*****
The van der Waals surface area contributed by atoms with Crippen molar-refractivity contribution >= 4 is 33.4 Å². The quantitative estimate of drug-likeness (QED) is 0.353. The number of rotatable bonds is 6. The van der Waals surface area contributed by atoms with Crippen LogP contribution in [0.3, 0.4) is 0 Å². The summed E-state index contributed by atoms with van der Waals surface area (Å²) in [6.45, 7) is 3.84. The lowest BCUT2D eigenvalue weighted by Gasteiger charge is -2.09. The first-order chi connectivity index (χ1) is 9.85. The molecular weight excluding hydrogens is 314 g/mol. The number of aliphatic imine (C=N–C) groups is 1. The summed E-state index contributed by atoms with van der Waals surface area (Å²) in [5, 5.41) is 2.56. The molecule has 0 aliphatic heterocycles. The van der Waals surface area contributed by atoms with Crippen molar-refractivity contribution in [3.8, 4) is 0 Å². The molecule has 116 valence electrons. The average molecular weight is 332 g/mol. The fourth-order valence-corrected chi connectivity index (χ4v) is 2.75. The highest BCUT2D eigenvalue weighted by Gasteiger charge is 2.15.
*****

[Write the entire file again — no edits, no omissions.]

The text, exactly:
The van der Waals surface area contributed by atoms with Crippen molar-refractivity contribution >= 4 is 33.4 Å². The quantitative estimate of drug-likeness (QED) is 0.353. The number of rotatable bonds is 6. The van der Waals surface area contributed by atoms with Crippen LogP contribution in [0.3, 0.4) is 0 Å². The summed E-state index contributed by atoms with van der Waals surface area (Å²) in [6.45, 7) is 3.84. The lowest BCUT2D eigenvalue weighted by Gasteiger charge is -2.09. The first-order chi connectivity index (χ1) is 9.85. The molecular weight excluding hydrogens is 314 g/mol. The number of aliphatic imine (C=N–C) groups is 1. The summed E-state index contributed by atoms with van der Waals surface area (Å²) in [5, 5.41) is 2.56. The molecule has 0 aliphatic heterocycles. The van der Waals surface area contributed by atoms with Crippen molar-refractivity contribution in [3.8, 4) is 0 Å². The molecule has 116 valence electrons. The average molecular weight is 332 g/mol. The fourth-order valence-corrected chi connectivity index (χ4v) is 2.75. The highest BCUT2D eigenvalue weighted by Gasteiger charge is 2.15.